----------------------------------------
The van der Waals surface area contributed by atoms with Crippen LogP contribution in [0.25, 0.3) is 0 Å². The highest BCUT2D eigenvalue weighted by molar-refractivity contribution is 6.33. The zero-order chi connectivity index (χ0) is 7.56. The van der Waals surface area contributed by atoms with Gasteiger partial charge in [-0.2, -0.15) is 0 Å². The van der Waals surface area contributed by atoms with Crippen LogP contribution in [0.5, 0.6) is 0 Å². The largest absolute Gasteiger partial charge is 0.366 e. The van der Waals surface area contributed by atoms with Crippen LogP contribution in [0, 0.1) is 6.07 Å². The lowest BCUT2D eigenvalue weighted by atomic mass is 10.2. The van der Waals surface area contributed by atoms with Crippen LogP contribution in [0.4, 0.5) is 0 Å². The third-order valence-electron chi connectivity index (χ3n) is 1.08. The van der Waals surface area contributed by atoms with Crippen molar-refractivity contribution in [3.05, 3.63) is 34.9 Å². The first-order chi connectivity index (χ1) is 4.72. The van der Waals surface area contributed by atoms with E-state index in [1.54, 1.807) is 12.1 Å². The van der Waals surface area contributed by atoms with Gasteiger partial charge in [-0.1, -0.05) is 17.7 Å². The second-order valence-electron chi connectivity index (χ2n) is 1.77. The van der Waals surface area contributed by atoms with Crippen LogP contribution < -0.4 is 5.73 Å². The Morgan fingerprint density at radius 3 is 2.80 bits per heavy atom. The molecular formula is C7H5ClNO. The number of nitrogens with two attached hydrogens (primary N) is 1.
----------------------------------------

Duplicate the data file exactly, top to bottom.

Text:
The van der Waals surface area contributed by atoms with Crippen LogP contribution in [0.25, 0.3) is 0 Å². The highest BCUT2D eigenvalue weighted by molar-refractivity contribution is 6.33. The zero-order chi connectivity index (χ0) is 7.56. The van der Waals surface area contributed by atoms with Gasteiger partial charge in [-0.2, -0.15) is 0 Å². The van der Waals surface area contributed by atoms with Crippen LogP contribution in [0.5, 0.6) is 0 Å². The largest absolute Gasteiger partial charge is 0.366 e. The van der Waals surface area contributed by atoms with Crippen LogP contribution in [0, 0.1) is 6.07 Å². The lowest BCUT2D eigenvalue weighted by atomic mass is 10.2. The van der Waals surface area contributed by atoms with Crippen LogP contribution in [0.4, 0.5) is 0 Å². The third-order valence-electron chi connectivity index (χ3n) is 1.08. The van der Waals surface area contributed by atoms with Crippen molar-refractivity contribution in [3.05, 3.63) is 34.9 Å². The first-order chi connectivity index (χ1) is 4.72. The van der Waals surface area contributed by atoms with E-state index in [1.54, 1.807) is 12.1 Å². The van der Waals surface area contributed by atoms with Gasteiger partial charge in [-0.1, -0.05) is 17.7 Å². The second-order valence-electron chi connectivity index (χ2n) is 1.77. The van der Waals surface area contributed by atoms with Crippen LogP contribution < -0.4 is 5.73 Å². The Morgan fingerprint density at radius 3 is 2.80 bits per heavy atom. The molecular formula is C7H5ClNO. The number of nitrogens with two attached hydrogens (primary N) is 1.